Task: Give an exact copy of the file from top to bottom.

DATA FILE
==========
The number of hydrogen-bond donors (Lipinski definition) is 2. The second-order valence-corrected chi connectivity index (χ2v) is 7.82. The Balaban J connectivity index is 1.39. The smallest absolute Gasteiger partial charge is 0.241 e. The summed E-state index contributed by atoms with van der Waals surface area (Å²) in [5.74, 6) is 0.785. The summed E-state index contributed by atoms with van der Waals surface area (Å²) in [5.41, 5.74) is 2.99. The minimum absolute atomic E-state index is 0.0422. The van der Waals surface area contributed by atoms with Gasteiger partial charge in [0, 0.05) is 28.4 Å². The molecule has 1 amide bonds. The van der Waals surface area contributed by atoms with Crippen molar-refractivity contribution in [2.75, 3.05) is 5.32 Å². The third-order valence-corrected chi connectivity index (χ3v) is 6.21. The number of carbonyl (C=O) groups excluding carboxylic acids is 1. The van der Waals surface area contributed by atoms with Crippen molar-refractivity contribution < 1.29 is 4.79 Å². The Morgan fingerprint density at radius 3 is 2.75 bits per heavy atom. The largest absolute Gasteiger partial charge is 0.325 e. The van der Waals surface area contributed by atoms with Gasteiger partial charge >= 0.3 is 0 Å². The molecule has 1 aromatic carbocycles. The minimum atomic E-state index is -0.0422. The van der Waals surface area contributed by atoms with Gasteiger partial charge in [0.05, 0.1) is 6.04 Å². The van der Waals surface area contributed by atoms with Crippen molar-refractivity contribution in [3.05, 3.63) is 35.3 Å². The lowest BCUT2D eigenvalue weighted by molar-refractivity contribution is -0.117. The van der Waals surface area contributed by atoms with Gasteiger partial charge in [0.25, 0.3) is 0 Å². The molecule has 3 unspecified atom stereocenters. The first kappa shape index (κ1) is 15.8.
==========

The number of hydrogen-bond donors (Lipinski definition) is 2. The second-order valence-corrected chi connectivity index (χ2v) is 7.82. The Balaban J connectivity index is 1.39. The smallest absolute Gasteiger partial charge is 0.241 e. The summed E-state index contributed by atoms with van der Waals surface area (Å²) in [5.74, 6) is 0.785. The summed E-state index contributed by atoms with van der Waals surface area (Å²) in [5.41, 5.74) is 2.99. The minimum absolute atomic E-state index is 0.0422. The van der Waals surface area contributed by atoms with Gasteiger partial charge in [0, 0.05) is 28.4 Å². The molecule has 1 amide bonds. The van der Waals surface area contributed by atoms with Crippen molar-refractivity contribution in [2.75, 3.05) is 5.32 Å². The third-order valence-corrected chi connectivity index (χ3v) is 6.21. The number of carbonyl (C=O) groups excluding carboxylic acids is 1. The van der Waals surface area contributed by atoms with Crippen molar-refractivity contribution < 1.29 is 4.79 Å². The Morgan fingerprint density at radius 3 is 2.75 bits per heavy atom. The largest absolute Gasteiger partial charge is 0.325 e. The van der Waals surface area contributed by atoms with Gasteiger partial charge >= 0.3 is 0 Å². The molecule has 1 aromatic carbocycles. The minimum atomic E-state index is -0.0422. The van der Waals surface area contributed by atoms with Gasteiger partial charge in [0.05, 0.1) is 6.04 Å². The van der Waals surface area contributed by atoms with Crippen molar-refractivity contribution in [3.05, 3.63) is 35.3 Å². The lowest BCUT2D eigenvalue weighted by molar-refractivity contribution is -0.117. The van der Waals surface area contributed by atoms with Gasteiger partial charge in [0.25, 0.3) is 0 Å². The molecule has 3 unspecified atom stereocenters. The first kappa shape index (κ1) is 15.8.